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The Pentagon Is Working on a Nuclear Thermal Rocket

Caroline Delbert
Photo credit: NASA

From Popular Mechanics

  • The next space race could be to put a nuclear satellite in cislunar space.
  • The U.S. military and NASA both have projects in the works, as does China.
  • Nuclear reactors could be remotely assembled from pieces launched one at a time.

The Pentagon is working on a “nuclear thermal propulsion” engine with the goal to be able to drive satellites around in space, The Daily Beast reports. This seems to be a multi-motivated effort to thwart other countries’ space progress, better mine resources from the moon, and also serve as a weapon. Like a well-rounded athlete or entertainer, the nuclear thermal propulsion system aspires to be a triple threat—literally.

If this sounds somewhat sinister, you’re not wrong, although it’s not any more or less villainous than any other defense thing. But that name...

“DARPA’s budget request for 2021, which the agency released in early February, asks for $21 million for the ‘Demonstration Rocket for Agile Cislunar Operations’ program, or DRACO,” The Daily Beast says. Cislunar refers to the area between Earth and the moon. Draco has strong malevolent Malfoy energy, but also just means “dragon” in Latin.

The technology involves a small nuclear reactor mounted on a rocket, where the reactor produces thrust by pushing hot or burning material out of a rear opening. Current satellites have very small thrusters that serve almost exclusively to adjust altitude, and these are often electric, because satellites can gather solar energy for much of the year. Even so, the bursts are typically budgeted rigidly because of the opportunity cost of spending fuel at all.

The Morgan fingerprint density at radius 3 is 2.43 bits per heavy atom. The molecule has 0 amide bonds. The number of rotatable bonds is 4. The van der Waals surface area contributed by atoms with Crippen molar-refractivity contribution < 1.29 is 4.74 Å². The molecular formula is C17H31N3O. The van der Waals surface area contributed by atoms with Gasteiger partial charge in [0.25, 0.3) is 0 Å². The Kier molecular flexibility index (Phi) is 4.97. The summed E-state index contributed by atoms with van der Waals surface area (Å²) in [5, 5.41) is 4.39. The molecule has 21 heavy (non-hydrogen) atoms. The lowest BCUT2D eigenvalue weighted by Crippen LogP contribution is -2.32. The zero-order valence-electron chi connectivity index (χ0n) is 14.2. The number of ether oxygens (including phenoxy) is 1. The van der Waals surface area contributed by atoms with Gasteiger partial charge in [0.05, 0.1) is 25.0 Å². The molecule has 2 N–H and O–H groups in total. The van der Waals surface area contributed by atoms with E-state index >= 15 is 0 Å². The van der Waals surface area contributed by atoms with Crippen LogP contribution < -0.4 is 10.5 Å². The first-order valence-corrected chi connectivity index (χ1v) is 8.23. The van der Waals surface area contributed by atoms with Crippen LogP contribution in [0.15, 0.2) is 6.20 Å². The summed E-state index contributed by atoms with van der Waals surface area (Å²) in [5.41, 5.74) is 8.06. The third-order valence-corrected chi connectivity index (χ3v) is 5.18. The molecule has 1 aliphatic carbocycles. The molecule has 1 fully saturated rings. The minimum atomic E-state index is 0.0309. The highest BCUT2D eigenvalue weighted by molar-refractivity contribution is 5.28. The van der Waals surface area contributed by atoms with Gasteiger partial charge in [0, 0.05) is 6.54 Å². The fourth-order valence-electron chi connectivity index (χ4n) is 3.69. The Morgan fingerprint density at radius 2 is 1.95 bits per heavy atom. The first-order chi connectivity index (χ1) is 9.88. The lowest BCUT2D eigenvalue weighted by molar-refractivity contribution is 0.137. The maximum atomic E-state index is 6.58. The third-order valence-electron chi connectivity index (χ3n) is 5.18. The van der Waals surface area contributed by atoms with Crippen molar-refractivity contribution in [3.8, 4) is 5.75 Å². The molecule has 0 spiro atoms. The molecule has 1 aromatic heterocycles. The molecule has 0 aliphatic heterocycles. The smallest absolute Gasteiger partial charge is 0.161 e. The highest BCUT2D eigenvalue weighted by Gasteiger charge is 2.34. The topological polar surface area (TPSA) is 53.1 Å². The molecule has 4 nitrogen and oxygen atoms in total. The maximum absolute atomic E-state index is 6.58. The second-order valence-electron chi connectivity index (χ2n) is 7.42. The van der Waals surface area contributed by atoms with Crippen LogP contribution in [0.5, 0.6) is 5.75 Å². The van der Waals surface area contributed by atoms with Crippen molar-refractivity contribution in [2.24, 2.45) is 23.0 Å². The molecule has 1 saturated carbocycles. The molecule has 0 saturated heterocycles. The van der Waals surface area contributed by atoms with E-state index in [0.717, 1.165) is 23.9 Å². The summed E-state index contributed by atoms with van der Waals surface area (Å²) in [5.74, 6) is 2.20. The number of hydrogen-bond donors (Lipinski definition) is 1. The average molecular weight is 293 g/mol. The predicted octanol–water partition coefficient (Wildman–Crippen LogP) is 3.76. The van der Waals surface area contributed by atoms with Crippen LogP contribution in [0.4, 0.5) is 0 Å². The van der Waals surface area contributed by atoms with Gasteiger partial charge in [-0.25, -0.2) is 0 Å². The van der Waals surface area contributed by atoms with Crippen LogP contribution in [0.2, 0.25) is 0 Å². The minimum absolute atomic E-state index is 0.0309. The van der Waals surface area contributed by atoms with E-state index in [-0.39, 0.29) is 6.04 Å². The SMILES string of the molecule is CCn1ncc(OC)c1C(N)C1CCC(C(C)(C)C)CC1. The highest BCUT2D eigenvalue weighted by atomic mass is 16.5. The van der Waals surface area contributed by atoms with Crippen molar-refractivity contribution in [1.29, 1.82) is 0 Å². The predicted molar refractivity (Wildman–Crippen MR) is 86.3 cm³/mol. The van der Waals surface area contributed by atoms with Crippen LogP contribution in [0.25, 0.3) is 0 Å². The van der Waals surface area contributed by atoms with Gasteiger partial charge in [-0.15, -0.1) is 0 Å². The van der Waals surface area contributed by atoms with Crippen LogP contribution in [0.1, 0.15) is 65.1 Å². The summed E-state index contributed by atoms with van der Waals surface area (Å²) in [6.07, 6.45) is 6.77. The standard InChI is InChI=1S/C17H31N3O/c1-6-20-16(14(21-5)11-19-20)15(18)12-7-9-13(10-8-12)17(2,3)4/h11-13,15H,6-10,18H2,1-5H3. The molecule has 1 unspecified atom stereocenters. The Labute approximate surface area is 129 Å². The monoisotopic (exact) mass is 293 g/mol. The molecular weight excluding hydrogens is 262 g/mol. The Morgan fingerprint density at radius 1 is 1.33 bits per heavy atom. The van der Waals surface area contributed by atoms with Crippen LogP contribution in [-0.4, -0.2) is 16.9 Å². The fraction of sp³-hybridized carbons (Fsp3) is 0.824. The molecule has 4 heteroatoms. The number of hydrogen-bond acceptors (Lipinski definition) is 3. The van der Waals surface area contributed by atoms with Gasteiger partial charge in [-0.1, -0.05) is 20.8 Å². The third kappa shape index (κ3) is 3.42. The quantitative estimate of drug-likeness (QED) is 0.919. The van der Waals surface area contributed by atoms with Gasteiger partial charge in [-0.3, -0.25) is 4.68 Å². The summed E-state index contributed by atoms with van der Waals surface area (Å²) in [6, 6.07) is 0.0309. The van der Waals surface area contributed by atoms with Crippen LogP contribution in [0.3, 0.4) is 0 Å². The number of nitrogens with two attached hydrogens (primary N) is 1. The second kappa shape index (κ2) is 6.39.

A highly mobile and powerful satellite thrust system is something new, at least if it gets to the execution phase. Being able to navigate in orbit has been a moonshot goal for all the global powers for a long time; so many ideas exist at many levels of development. There are inherent limitations to vehicles that are meant to stay in orbit and interact with Earth’s surface. And although the moon obviously orbits Earth and stays in a predictable pattern—our original satellite!—that orbit is hundreds of thousands of miles further away than most of the satellites in orbit.

NASA’s IBEX satellite is exceptionally high and near the moon at about 200,000 miles. Most of Earth’s communications satellites are in an orbit about 22,000 miles up, which is called geostationary orbit because of how these satellites appear to “stay” with the Earth as it spins. The area between 22,000 and about 239,000 miles is pretty empty, and this is where the U.S. and Chinese militaries and space services imagine their nuclear-thrust cislunar vehicles.

The Daily Beast says the vision for these nuclear reactors includes being assembled, in the Johnny Cash tradition, one piece at a time. This spreads the heavy payload over many rocket launches, but requires the reactor to be put together while in space. The human-occupied International Space Station orbits at around just 250 miles up, and assembly of a nuclear satellite engine would take place far, far above that, so we’d need some kind of autonomous or remote assembly.

Today, NASA and the military believe this technology is a good complement to our plans to return to the moon by 2024, for example, and the increase in global government and civilian rocket launches. It’s not hard to imagine a future where companies have mines on the moon that are regulated by some kind of cislunar police force. Of course, just because it’s easy to imagine, that doesn’t mean it’s a good or feasible idea.

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